For The Vista
According to Tennessee Code sections 55-9-401 — 55-9-406, any motor vehicle traveling on any federal, county, city or town road must use headlights from 1⁄2 hour before sunset to 1⁄2 hour before sunrise in normal conditions.
Tennessee Code also requires drivers to use headlights when visibility is low because of rain, fog, and smoke (Rain is defined in the statutes to include rain, mist, snow, and other forms of precipitation.).
Failure to use headlights during rain or other precipitation is a Class C Misdemeanor under Tennessee State Law.
Safety Tips: Winter Fires
More fires occur during the winter months than at any other time. Fortunately, taking simple precautions can prevent most fires. Follow the safety tips below to help ensure your safety:
Put at least three feet of empty space between heaters and everything else.
Vacuum and clean the dust and lint from all heaters.
If the cord gets hot, frayed or cracked, have the heater serviced.
Never use extension cords with portable electric heaters.
Turn off portable heaters when leaving or sleeping.
An adult should always be present when anyone is using a space heater around children.
Make sure your portable electric heater is UL approved and has a tip-over shut off function.
Smoke Alarms/Home Escape Plans
Install smoke alarms outside each sleeping area and in each bedroom.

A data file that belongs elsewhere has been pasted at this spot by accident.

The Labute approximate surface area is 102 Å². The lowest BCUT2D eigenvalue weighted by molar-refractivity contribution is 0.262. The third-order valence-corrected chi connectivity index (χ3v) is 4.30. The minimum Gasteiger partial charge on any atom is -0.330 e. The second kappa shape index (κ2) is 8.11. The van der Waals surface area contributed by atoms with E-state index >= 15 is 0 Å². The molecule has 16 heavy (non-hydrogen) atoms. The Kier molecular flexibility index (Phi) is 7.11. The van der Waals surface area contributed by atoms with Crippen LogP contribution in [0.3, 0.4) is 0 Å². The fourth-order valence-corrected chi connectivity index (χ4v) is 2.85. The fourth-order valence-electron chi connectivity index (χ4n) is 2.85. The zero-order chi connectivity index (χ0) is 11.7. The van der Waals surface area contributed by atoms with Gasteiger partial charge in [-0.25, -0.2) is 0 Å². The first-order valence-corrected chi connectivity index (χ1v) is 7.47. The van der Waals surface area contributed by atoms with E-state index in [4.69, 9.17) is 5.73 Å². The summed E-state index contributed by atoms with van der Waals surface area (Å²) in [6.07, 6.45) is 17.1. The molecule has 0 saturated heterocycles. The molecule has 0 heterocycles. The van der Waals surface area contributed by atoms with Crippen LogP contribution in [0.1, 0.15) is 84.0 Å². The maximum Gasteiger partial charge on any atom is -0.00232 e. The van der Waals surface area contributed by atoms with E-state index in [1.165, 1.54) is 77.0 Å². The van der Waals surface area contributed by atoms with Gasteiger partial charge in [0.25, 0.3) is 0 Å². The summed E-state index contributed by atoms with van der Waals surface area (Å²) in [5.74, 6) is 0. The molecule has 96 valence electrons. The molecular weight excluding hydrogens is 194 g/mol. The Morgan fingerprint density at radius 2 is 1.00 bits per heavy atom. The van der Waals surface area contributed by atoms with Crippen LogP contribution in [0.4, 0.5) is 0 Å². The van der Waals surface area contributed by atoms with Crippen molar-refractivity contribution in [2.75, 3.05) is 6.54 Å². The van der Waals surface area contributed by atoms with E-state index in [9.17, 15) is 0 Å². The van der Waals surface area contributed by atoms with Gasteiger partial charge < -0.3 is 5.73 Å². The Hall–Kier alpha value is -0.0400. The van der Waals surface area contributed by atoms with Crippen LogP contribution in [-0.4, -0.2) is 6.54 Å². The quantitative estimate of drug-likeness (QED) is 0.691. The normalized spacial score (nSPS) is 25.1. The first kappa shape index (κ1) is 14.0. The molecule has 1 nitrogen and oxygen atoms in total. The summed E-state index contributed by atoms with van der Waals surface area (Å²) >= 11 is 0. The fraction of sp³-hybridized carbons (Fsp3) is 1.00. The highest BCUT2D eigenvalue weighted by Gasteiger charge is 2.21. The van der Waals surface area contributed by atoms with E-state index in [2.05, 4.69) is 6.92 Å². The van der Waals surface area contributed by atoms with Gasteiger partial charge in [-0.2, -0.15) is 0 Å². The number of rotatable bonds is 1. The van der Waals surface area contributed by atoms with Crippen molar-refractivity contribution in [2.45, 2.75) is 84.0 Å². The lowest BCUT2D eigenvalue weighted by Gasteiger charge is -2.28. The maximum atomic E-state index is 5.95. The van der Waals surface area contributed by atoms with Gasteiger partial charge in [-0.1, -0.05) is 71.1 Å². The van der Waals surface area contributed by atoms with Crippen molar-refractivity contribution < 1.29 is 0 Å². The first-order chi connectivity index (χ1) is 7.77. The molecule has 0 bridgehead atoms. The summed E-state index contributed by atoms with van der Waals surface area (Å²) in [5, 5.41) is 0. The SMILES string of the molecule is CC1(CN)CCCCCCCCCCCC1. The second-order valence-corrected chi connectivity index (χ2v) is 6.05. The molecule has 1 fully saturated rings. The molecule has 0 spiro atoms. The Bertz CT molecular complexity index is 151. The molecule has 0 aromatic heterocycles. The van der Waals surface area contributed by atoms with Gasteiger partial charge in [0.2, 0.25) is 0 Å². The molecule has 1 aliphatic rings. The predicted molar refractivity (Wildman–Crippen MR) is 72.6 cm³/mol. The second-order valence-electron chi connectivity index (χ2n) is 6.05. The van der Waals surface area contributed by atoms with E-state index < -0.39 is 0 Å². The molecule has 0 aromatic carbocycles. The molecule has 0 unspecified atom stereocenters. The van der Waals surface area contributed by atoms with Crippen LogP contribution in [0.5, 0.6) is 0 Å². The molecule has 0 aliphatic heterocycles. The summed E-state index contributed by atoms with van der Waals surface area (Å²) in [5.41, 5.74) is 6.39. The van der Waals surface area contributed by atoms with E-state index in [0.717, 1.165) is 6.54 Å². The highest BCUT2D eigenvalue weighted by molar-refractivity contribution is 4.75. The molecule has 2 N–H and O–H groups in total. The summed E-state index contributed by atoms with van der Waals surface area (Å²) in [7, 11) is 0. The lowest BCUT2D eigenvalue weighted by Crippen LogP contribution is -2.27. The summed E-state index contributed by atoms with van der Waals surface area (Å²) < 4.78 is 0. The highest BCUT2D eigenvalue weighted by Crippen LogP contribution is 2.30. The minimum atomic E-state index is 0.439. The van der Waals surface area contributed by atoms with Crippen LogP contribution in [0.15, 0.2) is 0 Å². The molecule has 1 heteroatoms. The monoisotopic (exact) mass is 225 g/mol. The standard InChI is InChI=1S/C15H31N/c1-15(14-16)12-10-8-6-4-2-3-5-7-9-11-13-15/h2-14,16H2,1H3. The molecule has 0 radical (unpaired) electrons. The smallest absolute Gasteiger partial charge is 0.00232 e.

Test and vacuum your smoke alarms each month to make sure they are working.
Smoke alarms 10 years old or older need to be replaced with new units.
Prepare by knowing two ways out of every room.
Practice your escape plan with your whole family at least twice a year.
Do not attempt to go back into a burning home.
Woodstove and Fireplace Safety
Have a certified chimney sweep clean and inspect your fireplace.
Place ashes outdoors in a covered metal container at least three feet away from anything that burns.
To prevent flue fires, burn dry, well-seasoned wood.
Always use a fireplace screen made of sturdy metal or heat-tempered glass. If children are present, use a special child-guard screen.
Carbon monoxide (CO) is an invisible killer. You cannot see or smell it. A generator’s exhaust contains poisonous CO, which can kill you in a matter of minutes. Follow these important generator safety tips:
Never use a portable generator inside. Place portable generators outside only, far away from the home. Keep the generator away from openings t
o the home, including doors, windows, and vents.
Read the label on the generator and the owner’s manual, and follow the instructions.
Install CO alarms with battery backup in the home outside each sleeping area.
Get to fresh air immediately if you start to feel sick, weak or dizzy. CO poisoning from exposure to generator exhaust can quickly lead to incapacitation and death.
Be sure generator fuel is properly and safely stored.
Always refuel the generator outdoors and away from any ignition sources.
If you choose to have a generator permanently connected to your home’s electrical system, make sure a licensed electrician installs it and be sure to notify your electric company.
Place candles in sturdy, fireproof candleholders where they cannot be knocked over.
Make sure all candles are out before going to bed or leaving the house.
Keep candles, matches, and lighters out of children’s reach.